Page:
Thursday, March 19, 2009

Microfranchising - Building on Good Ideas

It is certainly not new (I learned that I should have been reading more carefully three years ago... their new look is great!), but diving into the topic of MicroFranchises today, I found some new ideas.

First, the BYU Economic Self-Reliance Center "broadly define MicroFranchises as small businesses that can easily be replicated by following proven marketing and operational concepts. The overall objective of MicroFranchising is to promote economic development by developing sound business models that can be replicated by entrepreneurs at the base of the pyramid; therefore, the start-up costs of MicroFranchises will be minimal. The key principle is replication, replicating success to scale."

This led me to another article I missed in the Stanford Social Innovation Review. This article, as an online PBS report on health care solutions, focuses on CFW Shops in Kenya.

I am still thinking through my reaction to this idea. It stirs up my interest in social marketing and social enterprise. I am very attracted to the idea that, at least in the CFW Shops, franchise owners are vetted, supported and trained. It seems to address the frequent criticism of Microfiance that its loans remain too small to really have an impact that money alone doesn't make an entrepreneur. On the other hand, the challenge of quality control seems to linger. Can you really take away a franchise in Kenya if the owner cuts corners in a time of crisis? (This is discussed in the PBS video.)

One graduate of BYU has set up a blog on microfranchising and the head of the Economic Self-Reliance Center, Jason Fairbourne, has written a book on the topic (cover above) and runs the university's wiki, which explains their MicroFranchise Toolkit.


David Stoker said...

Thanks for the hat tip. What's your background in social marketing or social enterprise?

I echo your thought in finding the idea very attractive conceptually but the success stories are still limited. VisionSpring continues to be the flagship example with the most recognition and most published about their successes and failures. They just issued a press release today announcing winning the Skoll Award.

I think there is huge potential and although momentum is building slowly I think that could actually be a good sign, not being a quick fad.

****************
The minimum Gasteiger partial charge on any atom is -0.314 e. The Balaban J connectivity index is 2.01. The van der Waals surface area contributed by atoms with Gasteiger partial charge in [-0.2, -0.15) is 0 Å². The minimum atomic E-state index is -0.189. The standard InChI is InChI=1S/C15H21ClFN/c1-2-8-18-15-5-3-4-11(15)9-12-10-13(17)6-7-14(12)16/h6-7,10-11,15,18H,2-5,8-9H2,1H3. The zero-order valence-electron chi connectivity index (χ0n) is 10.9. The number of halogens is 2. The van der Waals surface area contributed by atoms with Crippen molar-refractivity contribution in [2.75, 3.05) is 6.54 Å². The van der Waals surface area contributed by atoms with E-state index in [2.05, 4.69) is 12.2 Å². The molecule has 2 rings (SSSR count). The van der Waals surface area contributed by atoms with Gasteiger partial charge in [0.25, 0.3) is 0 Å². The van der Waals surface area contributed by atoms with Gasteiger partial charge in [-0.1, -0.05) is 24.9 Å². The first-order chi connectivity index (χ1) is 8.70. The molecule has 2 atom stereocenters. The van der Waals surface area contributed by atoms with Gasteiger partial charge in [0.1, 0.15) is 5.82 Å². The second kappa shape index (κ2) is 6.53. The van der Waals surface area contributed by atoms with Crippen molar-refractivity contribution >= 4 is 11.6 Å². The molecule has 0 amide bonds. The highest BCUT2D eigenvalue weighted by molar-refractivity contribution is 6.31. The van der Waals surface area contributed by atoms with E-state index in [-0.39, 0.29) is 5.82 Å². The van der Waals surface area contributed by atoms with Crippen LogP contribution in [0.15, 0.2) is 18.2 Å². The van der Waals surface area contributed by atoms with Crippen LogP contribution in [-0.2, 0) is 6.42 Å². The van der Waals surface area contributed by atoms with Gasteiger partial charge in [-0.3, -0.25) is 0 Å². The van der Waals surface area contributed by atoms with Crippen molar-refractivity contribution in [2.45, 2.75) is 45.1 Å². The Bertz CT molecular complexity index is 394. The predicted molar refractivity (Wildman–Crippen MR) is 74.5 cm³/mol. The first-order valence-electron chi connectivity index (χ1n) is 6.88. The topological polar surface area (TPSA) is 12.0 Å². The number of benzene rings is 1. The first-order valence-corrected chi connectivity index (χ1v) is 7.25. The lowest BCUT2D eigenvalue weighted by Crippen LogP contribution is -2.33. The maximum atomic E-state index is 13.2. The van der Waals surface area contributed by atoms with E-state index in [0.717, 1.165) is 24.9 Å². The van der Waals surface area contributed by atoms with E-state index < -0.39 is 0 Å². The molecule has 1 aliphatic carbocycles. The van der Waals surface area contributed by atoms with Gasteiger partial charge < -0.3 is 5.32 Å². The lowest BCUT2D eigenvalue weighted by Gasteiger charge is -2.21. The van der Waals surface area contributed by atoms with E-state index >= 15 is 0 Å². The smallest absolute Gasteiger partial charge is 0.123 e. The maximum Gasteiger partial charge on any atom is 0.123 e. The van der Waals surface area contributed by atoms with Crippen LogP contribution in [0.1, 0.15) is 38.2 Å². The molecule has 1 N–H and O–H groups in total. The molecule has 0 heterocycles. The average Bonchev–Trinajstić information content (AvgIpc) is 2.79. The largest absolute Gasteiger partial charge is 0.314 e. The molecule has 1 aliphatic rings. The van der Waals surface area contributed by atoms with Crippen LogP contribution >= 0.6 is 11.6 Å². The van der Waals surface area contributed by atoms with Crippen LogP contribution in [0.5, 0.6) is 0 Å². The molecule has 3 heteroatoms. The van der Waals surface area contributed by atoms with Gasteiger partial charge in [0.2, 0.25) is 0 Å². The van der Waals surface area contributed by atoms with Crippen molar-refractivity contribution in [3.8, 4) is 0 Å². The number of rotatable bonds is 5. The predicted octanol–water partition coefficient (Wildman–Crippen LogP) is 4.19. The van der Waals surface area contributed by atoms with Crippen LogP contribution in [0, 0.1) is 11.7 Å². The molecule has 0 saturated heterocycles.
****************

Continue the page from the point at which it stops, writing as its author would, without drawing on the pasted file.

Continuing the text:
smooncakes said...

I'm not personally familiar with the CFW shops in Kenya, but they touch on an ongoing debate in the public health field about the relative merits of private sector health provision in developing countries. it's a mixed bag -- the public health system in many countries does not function well, and it could very well be that people get better care at private clinics -- as long as they have the capacity to pay. this is the crux of the problem, though: many people cannot afford the basic healthcare that they or their children need, and it is extremely difficult to implement certain pro-poor programs using private providers. One example is malaria diagnostics: in many rural areas of developing countries where malaria is endemic, people are diagnosed with malaria based on fever; however, not all fever is malaria, and a mis-diagnosis could mean taking drugs that won't work and leaving the underlying condition untreated. Proper diagnosis means better quality care, and also avoids expenditure on unnecessary drugs. However, free diagnosis is a policy that is very difficult to implement through private clinics -- in part because somebody must pay for the diagnostic tests, and in part because of the incentive to over-prescribe. While private provision of healthcare can surely offer some benefits, it is also an area that makes a dangerous mix (private profit and healthcare provision in which information asymmetries are severe).

Pavlusha34 said...

David, my background is mostly a hobby, though I try to incorporate the ideas in my work as much as possible. Thanks for your sharing on the blog!

As always, I appreciate your grounding comments, smooncakes. I think it will remain a mixed bag. Nothing is a silver bullet and the "crux of the problem" isn't going to be solved with microfranchise alone. I will keep wrestling with the ideas (and look forward to you starting a blog soon).

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